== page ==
As usual in life, there is a kind of truth that scathes the ear. It is provocative, daring and probably acerbic but still deserves to be said and heard.
The age old question of “is Ghana a country to die for?” is one that is lingering on the lips and minds of many private medical students in the Russian federation, Belarus and Ukraine. It is tongue – lashing but these concerns are genuine looking at the treatment that is being meted out to these students concerning their shipping allowance.
For years now government has assisted private medical students graduating who want to return to the mother land. Two years ago, the amount which is the same for both scholarship and private medical students was slashed into half of the original with no tangible reason to support it.
With reference to a letter responding to the call of NUGS-Russia as to the payment of the shipping allowance of graduands, students were shocked to the marrow when they were told through a communique from the embassy that the scholarship secretariat cannot foot the bills anymore; due to financial constraints and students were supposed to make their own arrangements to go home.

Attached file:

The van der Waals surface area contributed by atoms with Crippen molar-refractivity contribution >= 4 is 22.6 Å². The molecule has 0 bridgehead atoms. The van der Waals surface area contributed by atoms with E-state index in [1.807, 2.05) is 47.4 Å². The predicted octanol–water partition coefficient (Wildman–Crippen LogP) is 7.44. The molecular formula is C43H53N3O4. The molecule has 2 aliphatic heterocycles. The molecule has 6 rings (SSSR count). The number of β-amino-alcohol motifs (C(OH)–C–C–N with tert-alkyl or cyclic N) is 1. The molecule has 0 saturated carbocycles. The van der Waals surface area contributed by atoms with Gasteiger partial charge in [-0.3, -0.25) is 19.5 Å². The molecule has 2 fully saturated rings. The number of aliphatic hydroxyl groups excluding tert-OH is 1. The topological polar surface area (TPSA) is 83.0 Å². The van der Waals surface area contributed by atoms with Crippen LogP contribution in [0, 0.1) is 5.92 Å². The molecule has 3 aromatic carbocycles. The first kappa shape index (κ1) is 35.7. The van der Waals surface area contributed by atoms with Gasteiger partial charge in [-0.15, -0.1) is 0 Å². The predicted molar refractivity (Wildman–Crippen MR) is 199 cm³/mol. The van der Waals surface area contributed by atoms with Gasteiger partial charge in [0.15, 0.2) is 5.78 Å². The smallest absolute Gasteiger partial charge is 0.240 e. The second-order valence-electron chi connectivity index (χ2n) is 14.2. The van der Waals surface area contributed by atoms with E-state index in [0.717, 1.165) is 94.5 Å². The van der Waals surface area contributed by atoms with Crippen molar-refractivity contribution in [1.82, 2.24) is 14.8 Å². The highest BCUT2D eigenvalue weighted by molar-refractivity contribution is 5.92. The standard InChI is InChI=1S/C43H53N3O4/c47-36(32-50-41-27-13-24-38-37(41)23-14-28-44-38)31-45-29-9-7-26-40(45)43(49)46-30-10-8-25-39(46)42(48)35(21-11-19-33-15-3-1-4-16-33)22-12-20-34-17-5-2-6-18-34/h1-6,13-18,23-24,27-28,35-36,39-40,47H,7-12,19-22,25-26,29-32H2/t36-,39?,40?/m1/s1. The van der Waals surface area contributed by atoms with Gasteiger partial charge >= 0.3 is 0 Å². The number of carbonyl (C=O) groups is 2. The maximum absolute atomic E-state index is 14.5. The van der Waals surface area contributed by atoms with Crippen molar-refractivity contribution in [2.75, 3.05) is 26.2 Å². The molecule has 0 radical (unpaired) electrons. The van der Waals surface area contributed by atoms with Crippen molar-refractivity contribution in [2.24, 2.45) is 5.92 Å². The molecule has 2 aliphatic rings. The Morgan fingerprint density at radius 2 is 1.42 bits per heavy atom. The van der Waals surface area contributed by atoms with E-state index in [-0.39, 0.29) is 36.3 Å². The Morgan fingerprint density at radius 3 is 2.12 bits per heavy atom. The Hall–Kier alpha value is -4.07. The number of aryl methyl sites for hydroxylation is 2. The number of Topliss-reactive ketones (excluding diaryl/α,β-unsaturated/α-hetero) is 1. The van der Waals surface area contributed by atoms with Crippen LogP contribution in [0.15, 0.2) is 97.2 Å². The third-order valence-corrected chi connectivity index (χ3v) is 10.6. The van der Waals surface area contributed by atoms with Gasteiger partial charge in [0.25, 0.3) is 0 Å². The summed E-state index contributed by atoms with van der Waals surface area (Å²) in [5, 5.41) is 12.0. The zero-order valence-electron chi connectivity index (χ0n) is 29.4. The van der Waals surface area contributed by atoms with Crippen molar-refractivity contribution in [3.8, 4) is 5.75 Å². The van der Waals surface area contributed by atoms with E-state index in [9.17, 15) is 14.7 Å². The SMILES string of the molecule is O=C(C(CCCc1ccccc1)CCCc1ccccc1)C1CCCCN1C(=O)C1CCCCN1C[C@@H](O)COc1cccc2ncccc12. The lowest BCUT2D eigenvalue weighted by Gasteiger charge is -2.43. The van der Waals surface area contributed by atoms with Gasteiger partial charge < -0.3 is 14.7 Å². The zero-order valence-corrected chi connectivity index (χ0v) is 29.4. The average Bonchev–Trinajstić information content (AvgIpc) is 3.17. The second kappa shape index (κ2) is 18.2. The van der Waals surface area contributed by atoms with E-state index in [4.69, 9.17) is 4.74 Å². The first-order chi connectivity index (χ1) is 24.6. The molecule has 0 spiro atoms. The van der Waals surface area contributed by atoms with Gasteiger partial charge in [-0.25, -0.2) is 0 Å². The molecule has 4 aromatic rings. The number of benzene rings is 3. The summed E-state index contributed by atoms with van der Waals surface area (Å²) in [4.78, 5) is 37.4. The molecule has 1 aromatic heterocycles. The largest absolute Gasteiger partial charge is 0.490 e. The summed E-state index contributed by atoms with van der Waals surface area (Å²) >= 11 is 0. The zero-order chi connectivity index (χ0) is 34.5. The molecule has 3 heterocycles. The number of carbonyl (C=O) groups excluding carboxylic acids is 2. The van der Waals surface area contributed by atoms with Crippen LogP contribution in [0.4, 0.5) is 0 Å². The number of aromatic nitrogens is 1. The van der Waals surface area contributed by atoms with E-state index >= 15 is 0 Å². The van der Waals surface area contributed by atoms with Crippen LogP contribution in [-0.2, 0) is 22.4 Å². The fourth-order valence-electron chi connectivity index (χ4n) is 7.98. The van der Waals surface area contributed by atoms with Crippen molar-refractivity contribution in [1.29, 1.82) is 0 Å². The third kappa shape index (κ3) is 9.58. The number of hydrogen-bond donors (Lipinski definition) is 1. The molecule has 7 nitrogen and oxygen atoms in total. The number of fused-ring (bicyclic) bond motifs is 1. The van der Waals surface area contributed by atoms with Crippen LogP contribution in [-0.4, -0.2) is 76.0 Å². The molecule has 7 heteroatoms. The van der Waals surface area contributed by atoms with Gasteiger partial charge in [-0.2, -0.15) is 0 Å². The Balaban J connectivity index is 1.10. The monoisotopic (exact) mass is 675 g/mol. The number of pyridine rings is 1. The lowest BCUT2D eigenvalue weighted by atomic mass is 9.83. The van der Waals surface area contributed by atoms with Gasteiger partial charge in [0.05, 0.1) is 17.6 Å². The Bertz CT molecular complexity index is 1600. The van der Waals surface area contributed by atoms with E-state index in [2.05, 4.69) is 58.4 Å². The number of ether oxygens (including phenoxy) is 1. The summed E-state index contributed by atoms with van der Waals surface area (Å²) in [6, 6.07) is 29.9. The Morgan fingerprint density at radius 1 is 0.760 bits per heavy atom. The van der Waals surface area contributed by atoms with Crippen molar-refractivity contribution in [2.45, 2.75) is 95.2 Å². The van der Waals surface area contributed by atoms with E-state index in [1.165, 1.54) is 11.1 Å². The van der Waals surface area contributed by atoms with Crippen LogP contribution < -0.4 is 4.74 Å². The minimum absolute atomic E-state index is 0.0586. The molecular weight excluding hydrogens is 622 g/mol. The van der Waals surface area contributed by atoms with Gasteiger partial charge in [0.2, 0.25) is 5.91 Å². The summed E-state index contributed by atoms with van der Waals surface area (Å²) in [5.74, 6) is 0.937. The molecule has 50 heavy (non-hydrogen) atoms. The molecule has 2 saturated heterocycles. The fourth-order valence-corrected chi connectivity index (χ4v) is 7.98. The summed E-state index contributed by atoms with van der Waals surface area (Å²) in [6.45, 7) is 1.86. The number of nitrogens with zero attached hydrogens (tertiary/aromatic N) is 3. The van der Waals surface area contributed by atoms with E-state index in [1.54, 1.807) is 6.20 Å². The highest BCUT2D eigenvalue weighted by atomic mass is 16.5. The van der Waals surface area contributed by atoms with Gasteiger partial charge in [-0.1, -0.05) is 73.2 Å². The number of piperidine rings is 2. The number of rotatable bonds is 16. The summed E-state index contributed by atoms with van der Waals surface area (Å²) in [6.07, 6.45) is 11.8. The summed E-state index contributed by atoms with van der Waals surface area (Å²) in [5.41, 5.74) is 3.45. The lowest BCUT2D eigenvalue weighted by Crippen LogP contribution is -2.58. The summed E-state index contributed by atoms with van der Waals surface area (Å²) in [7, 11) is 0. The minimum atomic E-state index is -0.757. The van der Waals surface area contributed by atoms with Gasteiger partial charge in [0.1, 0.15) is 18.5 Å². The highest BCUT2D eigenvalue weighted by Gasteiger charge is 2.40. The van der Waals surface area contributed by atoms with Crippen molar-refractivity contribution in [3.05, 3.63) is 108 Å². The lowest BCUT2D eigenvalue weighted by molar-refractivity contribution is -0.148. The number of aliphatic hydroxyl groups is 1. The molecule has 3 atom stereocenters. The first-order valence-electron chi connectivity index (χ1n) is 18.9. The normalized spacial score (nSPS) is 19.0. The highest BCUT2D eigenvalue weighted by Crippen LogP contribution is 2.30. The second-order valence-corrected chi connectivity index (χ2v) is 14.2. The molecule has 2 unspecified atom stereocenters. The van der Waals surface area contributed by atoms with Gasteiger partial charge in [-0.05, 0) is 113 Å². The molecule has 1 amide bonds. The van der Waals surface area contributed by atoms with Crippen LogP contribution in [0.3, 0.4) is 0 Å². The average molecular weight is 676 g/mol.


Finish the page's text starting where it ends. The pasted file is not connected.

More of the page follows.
What makes this information more disheartening is the timing. The message came at the time when the final year students were preparing for their exams, putting most of them in a devastating mood.
We all know what happens when a person’s spirit is dampened. These students do not deserve this ill and inhuman treatment. We are talking of students who never received any help from the government in all their 6/7 years of study.
These students have paid their own fees, fed themselves and gone through the harsh conditions of living abroad and all they require of government is to show gratitude to the fact that they want to come home and serve.
These are the same students who are going to work in our hospitals back home unless somebody will like to tell us that the doctor-patient ratio in Ghana is now more than good so they can go look for a job in other African countries or elsewhere. We have tried all this while to refrain from comparing ourselves to students from other African countries in terms of financial support.
Difficult as it may seem, we are very much aware that our suffering means nothing until someone can relate their suffering to ours. We would like to use this medium to impress upon the government of the day to come to the aid of these students to return home.
We are also calling on civil society, religious leaders, the media etc. to help us in our cause to get these students home.